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[Some time in 2007-01] Using HostIP.info, my current IP address shows as close to home (Oakland) as one can reasonably expect - it says that I'm in San Francisco. That's not true, of course, but it's closer than, say, San Jose or Los Angeles. My mother sent me an email this morning from Eureka, California, so I looked up her IP address on the same hostip.info service - it says that IP address is in Avondale Estates, Georgia. Earlier this afternoon, a friend posted an update to a wiki that logs which IP address each contributor was using at the time. I know this person was in Davis, California when he posted his update and that he wasn't using any VPNs or proxies, and yet his IP address shows up as being in Springfield, Ohio.

This isn't even considering the folks who use such tools as a VPN or proxy server. When I was in China, I used a VPN connection back to the USA, with the end-result that my web browsing appeared to originate from Santa Rosa, California even though I was in Jiangjiajie, Hunan Province. —Graham Freeman

[2007-02-27 19:00:51] ARIN WHOIS is not always the more reliable, it plots SteveO.'s Ip to Sacramento C.C., and occasionally mine to Texas. Just noting, ~DavePoole

2007-02-28 20:45:43   Dave, (1) there's no other RIR besides ARIN that would serve IP blocks in North America, and (2) it's a matter of how things are deployed, not of reliability. e.g. the IP address shows up as being in San Francisco, even though equipment that answers on that IP is also deployed in Palo Alto, Washington DC, Seattle, New York City, and London. —GrahamFreeman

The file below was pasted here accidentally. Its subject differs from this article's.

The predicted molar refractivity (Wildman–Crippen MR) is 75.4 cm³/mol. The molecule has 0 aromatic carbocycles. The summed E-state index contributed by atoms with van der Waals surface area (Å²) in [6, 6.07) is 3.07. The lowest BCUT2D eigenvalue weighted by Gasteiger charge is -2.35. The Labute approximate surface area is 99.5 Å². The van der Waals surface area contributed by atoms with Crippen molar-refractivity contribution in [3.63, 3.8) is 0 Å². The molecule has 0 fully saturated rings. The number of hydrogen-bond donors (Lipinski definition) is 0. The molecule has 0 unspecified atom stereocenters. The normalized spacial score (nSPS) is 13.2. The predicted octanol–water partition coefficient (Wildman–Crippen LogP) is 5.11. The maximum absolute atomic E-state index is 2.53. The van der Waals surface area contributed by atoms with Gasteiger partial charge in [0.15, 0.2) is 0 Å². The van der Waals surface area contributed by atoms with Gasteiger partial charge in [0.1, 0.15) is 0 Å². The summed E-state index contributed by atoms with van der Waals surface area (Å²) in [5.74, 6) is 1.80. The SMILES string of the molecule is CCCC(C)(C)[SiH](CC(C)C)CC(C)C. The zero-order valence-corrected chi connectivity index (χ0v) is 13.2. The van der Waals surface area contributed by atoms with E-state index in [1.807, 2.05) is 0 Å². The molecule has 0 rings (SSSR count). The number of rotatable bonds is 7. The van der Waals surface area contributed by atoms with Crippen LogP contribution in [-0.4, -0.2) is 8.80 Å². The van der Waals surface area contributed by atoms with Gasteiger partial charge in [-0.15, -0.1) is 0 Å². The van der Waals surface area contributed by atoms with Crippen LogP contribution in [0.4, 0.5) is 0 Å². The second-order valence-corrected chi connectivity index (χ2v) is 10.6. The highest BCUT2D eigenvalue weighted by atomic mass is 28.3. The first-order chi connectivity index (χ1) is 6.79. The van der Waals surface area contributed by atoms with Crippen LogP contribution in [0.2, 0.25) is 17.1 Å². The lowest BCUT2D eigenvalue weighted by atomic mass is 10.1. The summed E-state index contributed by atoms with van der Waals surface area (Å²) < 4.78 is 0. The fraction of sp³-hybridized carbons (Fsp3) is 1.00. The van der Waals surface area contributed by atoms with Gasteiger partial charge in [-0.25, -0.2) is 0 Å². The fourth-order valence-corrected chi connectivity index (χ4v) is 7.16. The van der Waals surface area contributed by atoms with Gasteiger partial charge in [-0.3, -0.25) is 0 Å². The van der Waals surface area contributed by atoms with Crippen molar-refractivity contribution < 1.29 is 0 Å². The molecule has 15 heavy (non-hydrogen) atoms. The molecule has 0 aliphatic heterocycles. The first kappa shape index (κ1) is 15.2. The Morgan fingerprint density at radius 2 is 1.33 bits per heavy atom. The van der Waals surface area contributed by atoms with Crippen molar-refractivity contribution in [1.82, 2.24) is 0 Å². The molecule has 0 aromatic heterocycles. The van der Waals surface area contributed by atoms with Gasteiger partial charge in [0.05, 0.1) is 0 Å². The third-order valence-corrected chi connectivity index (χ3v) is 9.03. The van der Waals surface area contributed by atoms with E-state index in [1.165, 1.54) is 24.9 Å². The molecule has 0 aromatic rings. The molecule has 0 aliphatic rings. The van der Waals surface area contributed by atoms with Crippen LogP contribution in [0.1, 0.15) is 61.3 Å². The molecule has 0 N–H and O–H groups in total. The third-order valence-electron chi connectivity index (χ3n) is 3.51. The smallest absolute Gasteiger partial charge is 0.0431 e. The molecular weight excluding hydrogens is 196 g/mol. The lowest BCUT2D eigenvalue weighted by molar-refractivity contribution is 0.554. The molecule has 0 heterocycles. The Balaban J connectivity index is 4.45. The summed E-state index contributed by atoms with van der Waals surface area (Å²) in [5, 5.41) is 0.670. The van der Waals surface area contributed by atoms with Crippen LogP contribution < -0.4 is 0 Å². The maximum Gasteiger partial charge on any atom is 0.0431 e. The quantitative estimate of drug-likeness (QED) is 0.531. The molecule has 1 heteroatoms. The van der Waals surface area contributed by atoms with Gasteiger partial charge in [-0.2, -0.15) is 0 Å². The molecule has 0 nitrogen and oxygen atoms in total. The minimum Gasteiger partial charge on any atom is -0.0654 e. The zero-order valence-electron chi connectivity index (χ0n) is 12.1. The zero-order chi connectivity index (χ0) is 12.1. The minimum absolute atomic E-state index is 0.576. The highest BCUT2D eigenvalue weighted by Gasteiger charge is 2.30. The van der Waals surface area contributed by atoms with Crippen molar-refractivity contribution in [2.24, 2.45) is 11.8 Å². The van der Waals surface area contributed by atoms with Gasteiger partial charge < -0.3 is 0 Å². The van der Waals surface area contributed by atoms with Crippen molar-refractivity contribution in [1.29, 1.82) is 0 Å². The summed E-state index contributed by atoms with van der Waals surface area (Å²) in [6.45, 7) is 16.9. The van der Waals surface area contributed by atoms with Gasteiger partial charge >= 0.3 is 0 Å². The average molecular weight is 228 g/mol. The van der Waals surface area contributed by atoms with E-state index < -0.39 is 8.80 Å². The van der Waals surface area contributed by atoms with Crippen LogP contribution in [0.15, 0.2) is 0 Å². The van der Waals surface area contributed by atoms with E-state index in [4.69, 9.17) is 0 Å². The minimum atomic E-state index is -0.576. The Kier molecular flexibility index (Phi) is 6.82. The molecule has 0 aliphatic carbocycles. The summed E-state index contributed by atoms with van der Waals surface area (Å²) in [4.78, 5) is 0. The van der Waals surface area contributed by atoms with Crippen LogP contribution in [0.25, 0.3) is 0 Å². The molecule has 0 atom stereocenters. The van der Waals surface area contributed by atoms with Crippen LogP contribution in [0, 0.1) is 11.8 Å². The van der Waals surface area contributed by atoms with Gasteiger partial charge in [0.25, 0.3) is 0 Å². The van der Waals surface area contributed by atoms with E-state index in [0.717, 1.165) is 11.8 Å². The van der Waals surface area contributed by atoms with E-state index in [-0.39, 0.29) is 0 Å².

2007-02-28 07:43:15   If only we get get IPv6 leases here. —WesHardaker

I asked Omsoft about it a few years ago and they said they had no plans. Hurricane Electric says they will give you a T1 or something, but I can't afford that of course. Currently I use Freenet6 for a tunnelbroker because they give me a /48 and allow irc. I have also used Hurricane Electric because they are much better connected to this area, being in the Bay Area, but they only give a /64 and don't allow irc. Have you used any others? What are your experiences? —NickSchmalenberger

I actually do use HE and have been fairly happy with them as a v6 provider. I asked Omsoft about it a while back too, and at the time they had less plans ;-). It'd be nice to get something real rather than the /64 that HE gives me. Which is fine, really, for me but it's harder if you don't bridge your internal wireless and wired networks (I do). I didn't actually know about the irc restriction (though that explains why I never am connected to IRC via ipv6 when I thought some of the servers supported it) — WesHardaker

My coworker pointed me to: http://www.sixxs.net/ which seems to provide /48s as well. —WesHardaker